JpGU-AGU Joint Meeting 2020

Presentation information

[E] Oral

P (Space and Planetary Sciences ) » P-PS Planetary Sciences

[P-PS06] Science of Venus: Venus Express, Akatsuki, and beyond

convener:Takehiko Satoh(Institute of Space and Astronautical Science, Japan Aerospace Exploration Agency), Kevin McGouldrick(University of Colorado Boulder), Hideo Sagawa(Kyoto Sangyo University), Thomas Widemann(Observatoire De Paris)

[PPS06-17] Status of lightning search in Venus

*Yukihiro Takahashi1,2, Masataka Imai3, Mitsuteru Sato1,2, Ralph Lorenz4, Tatsuharu Ono1 (1.Department of Cosmosciences, Graduate School of Science, Hokkaido University, 2.Faculty of Science, Hokkaido University, 3.AIST, 4.Applied Physics Laboratory, Johns Hopkins University)

Keywords:Venus, lightning, Akastuki

The existence of lightning discharge in Venus has been controversial well over three decades, which might be attributed to the luck of conclusive observational evidence. There had been no satellite payload intentionally designed for the detection of lightning phenomena using radio wave or optical sensor. LAC, lightning and airglow camera, on board Akatsuki spacecraft, is the first sensor optimized for the lightning optical flash measurement in planets other than the Earth. Unique performance of LAC compared to other equipment used in the previous exploration of Venus is the high-speed sampling rate at 20 kHz with 32 pixels of Avalanche Photo Diode (APD) matrix, enabling us to distinguish the natural optical lightning flash from other pulsing noises, including artificial electrical noise and cosmic rays. We selected OI 777 nm line for lightning detection, which is expected to be the most prominent emission in CO2-dominant atmosphere based on the laboratory experiments.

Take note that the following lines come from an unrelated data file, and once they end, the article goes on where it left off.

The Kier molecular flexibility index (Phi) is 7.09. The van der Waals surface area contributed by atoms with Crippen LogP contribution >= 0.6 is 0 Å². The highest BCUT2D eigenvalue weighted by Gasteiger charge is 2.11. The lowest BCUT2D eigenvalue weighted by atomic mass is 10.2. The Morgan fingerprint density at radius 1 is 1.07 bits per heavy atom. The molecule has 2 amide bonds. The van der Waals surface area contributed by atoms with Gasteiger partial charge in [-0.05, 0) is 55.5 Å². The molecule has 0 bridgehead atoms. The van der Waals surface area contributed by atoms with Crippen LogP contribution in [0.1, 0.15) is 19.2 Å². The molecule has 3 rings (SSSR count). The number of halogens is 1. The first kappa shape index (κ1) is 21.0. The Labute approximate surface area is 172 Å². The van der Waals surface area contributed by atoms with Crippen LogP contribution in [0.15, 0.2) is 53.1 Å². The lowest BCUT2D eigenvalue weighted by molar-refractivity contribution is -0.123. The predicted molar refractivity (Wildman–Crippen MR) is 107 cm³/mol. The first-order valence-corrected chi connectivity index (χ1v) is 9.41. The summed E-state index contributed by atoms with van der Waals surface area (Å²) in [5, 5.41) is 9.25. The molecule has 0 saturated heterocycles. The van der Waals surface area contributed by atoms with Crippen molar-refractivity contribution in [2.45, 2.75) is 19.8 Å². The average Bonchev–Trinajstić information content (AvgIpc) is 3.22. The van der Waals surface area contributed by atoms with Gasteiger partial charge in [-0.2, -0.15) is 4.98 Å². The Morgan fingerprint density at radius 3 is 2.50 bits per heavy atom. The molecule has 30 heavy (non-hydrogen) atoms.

We are conducting lightning search in about 40 passes of AKATSUKI with triggering parameter set optimized for the light curve similar to the normal lightning and also sprite type in the Earth. However, we couldn’t find any lightning signals up to now. The total coverage of the LAC lightning hunt became 96.9 [million km2-hr], meaning 86 percent detectability of previous results with ground-based telescope by Hansell et al. (1995). Here we report the detailed strategy and the latest status of the LAC observation in 2020, and discuss the future observation strategy including ground observation with a high-speed photometer installed at Pirka telescope, a 1.6-m reflector deployed by Hokkaido University.